Richard (Dick) Staples
&emdash; Emeritus Scientist
- Technology Area: Biotic Stress – Disease
- Title: Molecular Cloning of a Complimentary DNA Sequence Encoding a Cuticle Degrading Protease Produced by Entomophathogenic Fungi
- US Patent/Application(s): 5,962,765
Dick Staples came to BTI in 1950. A graduate student in Plant Biochemistry at Columbia University, BTI provided a laboratory and other research facilities. There were four graduate students then; they shared a converted ladies room off the library on the second floor. Later that year, Staples was recalled to active duty in the Navy during the Korean War, but returned in 1952 to complete his PhD degree in 1957. Dick’s thesis dealt with carbon metabolism of uredospores of the bean rust fungus, and it became a life work. At BTI, Staples studied the physiology, metabolism, and cell biology of fungi. This had translated in research experience to studies on the development of pathogenicity traits by fungal pathogens, especially the rust fungi, but has also included Botrytis cinerea and Metarhizium anisopliae. The research involved the cloning of genes for the sensory perception of signals on the substratum responsible for triggering mitosis and appressorium development by the urediospore germling of Uromyces appendiculatus, and the development of cell biology tools for the study of appressorium development.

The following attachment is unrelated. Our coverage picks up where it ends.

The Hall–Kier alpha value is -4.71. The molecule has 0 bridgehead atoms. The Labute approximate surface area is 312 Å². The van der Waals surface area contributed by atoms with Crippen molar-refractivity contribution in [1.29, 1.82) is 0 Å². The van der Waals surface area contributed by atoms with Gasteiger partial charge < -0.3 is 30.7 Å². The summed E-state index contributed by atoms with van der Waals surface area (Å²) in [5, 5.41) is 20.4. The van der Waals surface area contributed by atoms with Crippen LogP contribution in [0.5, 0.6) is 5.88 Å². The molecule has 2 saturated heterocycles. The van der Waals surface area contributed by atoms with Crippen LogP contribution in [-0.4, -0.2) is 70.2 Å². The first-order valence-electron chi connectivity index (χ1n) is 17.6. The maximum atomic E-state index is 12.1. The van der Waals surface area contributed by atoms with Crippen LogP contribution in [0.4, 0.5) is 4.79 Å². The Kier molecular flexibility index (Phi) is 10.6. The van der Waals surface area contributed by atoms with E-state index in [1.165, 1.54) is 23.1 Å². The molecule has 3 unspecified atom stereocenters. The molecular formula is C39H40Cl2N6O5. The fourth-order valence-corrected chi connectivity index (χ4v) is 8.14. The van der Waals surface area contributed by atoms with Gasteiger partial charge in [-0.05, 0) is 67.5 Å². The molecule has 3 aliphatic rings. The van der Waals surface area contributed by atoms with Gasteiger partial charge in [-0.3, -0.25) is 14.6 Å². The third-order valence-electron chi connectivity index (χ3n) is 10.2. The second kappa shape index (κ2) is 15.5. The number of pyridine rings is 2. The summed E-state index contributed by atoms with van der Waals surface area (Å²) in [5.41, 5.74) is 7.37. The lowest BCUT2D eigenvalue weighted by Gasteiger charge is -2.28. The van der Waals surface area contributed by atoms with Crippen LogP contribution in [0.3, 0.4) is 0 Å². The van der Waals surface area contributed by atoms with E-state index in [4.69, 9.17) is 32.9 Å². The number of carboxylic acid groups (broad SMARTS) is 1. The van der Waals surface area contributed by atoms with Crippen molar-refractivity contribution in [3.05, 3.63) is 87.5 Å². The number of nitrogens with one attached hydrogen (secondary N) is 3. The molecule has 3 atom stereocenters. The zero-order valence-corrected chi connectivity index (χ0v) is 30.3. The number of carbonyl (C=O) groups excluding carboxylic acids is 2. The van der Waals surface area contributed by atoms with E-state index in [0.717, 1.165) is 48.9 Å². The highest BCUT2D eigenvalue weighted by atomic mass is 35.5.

Staples stopped research at BTI in 1992, when he retired as the G.L. McNew Scientist, Emeritus, but he continued working in Harvey Hoch’s lab at the Geneva Agricultural Research Station until 1999. He served from 1981- 1982 as a Policy Analyst in the Office of Science and Technology Policy, Executive Office of the President. From 1982 to 1983, Staples was a recipient of a “Senior US Scientist” award from the Alexander von Humbolt Foundation, and worked in Aachen, Germany, for a year. A paper he published in 1983 that reported on a family of differentiation specific genes in the rust fungi was awarded “Citation Classic” by Science Citation Index. In 1984, Dick was elected a Fellow of the American Phytopathological Society. The society also gave him the Ruth Allen Award, in 1994, for the discovery with Harvey Hoch, of the signal ridge on the stomatal guard cell that informs most rust fungi where to develop the appressorium for colonization of their host plants.
Dick served as a Receiving Editor of FEMS Microbiology Letters from 1994-2011. Dick resigned in 2011 from his role as Reviews Editor, FEMS Microbiology Letters. Each year he gives occasional lectures at the Department of Plant Pathology where he is an Adjunct Professor, and he writes invited reviews.